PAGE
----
Hellenism, the prevailing philosophy in the eastern Mediterranean basin at this time, was well established in Syria, just to the north. This made Galilee the district of Jewry nearest to the Hellenistic world. In fact, Greek life, let­ters, and philosophy had infiltrated into Galilee, and the cities particularly carried the marks of Hellenistic civilization. There was also the Ori­ental influence from the East. It is not strange then that orthodox Jews within the cloistered confines of the Holy City eyed with distrust their brethren in the province to the north.'

In such an atmosphere Jesus was born and educated. It is thrilling to contemplate His powers of intellectual and spiritual synthesis. Shunning both the materialism and the fanati­cism of His time, Jesus lived a life of practical service which has become the inspiration of millions.

In the profession you have chosen, scientific curiosity and the desire to excel are important stimulants, but the one compelling motive of your life must be an indwelling desire to serve mankind as did Jesus. Disciplining yourself to assume the attitude of service merely because you "owe it to the world," or "doing right" be­cause your religious background has created in you a premonition of retribution and a day of judgment, are both superficial approaches to a life of loving service.

In the fourth century of the Christian Era, when outward signs of the disintegrating Roman Empire became evident to the masses, the church naturally stepped into the breach by providing in a measure the security tradition­ally felt under the empire. The period of em­peror persecution was over, and the church, ex­panding in power and influence, modeled itself after vanishing Rome. There was "a gradual transformation from apostolic simplicity to of­ficial grandeur, from purity to laxity, from per­suasion as a missionary method to compulsion and repression."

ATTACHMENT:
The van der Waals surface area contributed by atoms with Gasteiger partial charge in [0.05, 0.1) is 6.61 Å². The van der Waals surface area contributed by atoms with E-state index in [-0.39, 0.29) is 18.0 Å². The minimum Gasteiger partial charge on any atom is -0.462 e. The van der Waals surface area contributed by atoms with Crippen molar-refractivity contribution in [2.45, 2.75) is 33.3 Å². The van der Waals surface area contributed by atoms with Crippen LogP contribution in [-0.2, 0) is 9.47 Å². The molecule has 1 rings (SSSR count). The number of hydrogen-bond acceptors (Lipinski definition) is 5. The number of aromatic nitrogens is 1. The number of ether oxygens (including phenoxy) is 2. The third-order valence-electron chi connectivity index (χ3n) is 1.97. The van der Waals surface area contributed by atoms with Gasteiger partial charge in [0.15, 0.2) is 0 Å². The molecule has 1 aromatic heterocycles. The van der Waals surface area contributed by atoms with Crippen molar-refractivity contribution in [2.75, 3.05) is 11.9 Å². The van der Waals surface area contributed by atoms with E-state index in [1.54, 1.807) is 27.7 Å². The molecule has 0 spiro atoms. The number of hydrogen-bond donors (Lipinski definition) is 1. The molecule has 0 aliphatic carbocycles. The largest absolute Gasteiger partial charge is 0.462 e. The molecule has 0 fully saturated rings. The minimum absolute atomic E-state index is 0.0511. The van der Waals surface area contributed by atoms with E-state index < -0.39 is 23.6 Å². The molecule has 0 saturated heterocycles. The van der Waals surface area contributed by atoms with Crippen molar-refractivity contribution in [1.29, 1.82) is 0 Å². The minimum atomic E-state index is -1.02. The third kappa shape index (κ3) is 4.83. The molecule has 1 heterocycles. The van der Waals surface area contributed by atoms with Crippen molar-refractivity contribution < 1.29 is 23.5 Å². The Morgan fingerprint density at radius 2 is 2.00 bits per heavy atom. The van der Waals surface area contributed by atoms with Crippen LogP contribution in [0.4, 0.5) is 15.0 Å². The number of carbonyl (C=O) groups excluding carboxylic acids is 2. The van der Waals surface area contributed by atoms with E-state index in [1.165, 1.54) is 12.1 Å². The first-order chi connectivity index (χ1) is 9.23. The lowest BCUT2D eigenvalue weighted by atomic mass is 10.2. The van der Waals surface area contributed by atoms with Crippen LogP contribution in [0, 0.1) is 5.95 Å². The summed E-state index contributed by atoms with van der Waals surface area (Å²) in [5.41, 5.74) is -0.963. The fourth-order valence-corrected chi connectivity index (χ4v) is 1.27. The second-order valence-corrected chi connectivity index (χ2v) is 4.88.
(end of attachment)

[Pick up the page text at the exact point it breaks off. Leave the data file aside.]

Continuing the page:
Sensing the insecurity of the age and lament­ing the passing of an era in the development of the church, some frustrated Christians regis­tered their protest by seeking spiritual perfec­tion in quiet isolation. Thus monasticism, a re­ligious escape mechanism for persons tryins, to flee the contagion of a corrupt. society, attached itself to the church. Unmindful of Jesus' suppli­cation for His followers—"I pray not that ,Thou shouldest take them out of the world, but that Thou shouldest keep them from the evil" —thousands of Christians sought spiritual jus­tification in isolation.4

Regardless of the virtues that may be attrib­uted to the socially minded monastic orders that later sprang up and dominated the church, it is significant that medicine in Western Europe during these centuries of monastic culture was the most sterile of any period of its long ex­istence. There is no place for isolationism, spir­itual or scientific, in the life of the Christian physician. Jesus went everywhere, teaching, preaching, healing. "I am come," said He, "that they might have life, and that they might have it more abundantly." John 10 :10.

"Let this mind be in you, which was also in Christ Jesus."

—To be concluded in June


1 Ellen G. White, Desire of Ages, pp. 68-92.

2 Canon David Capell Simpson, "Judaism, the Reli­gion in Which Christ Was Educated," in a collective work, The History of Christianity in the Light of Modern Knowledge (New York : Harcourt, Brace and Company, 1929), pp. 156-157.

3 James Houston Baxter, "History of the Church, 312-800 A.D.," OP. Cit., p. 495.

4 Monasticism was of ancient origin, having been associated with various ancient religions. Paul of Thebes, in Egypt, who withdrew to a cave in the Egyptian desert to escape persecution (middle of third century A.D.) and continued his hermit exist­ence the remainder of his long life, is credited with being the earliest Christian monastic.

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By WILLIAM F. NORWOOD, Ph.D., Dean and Professor of Cultural Medicine, C.M.E.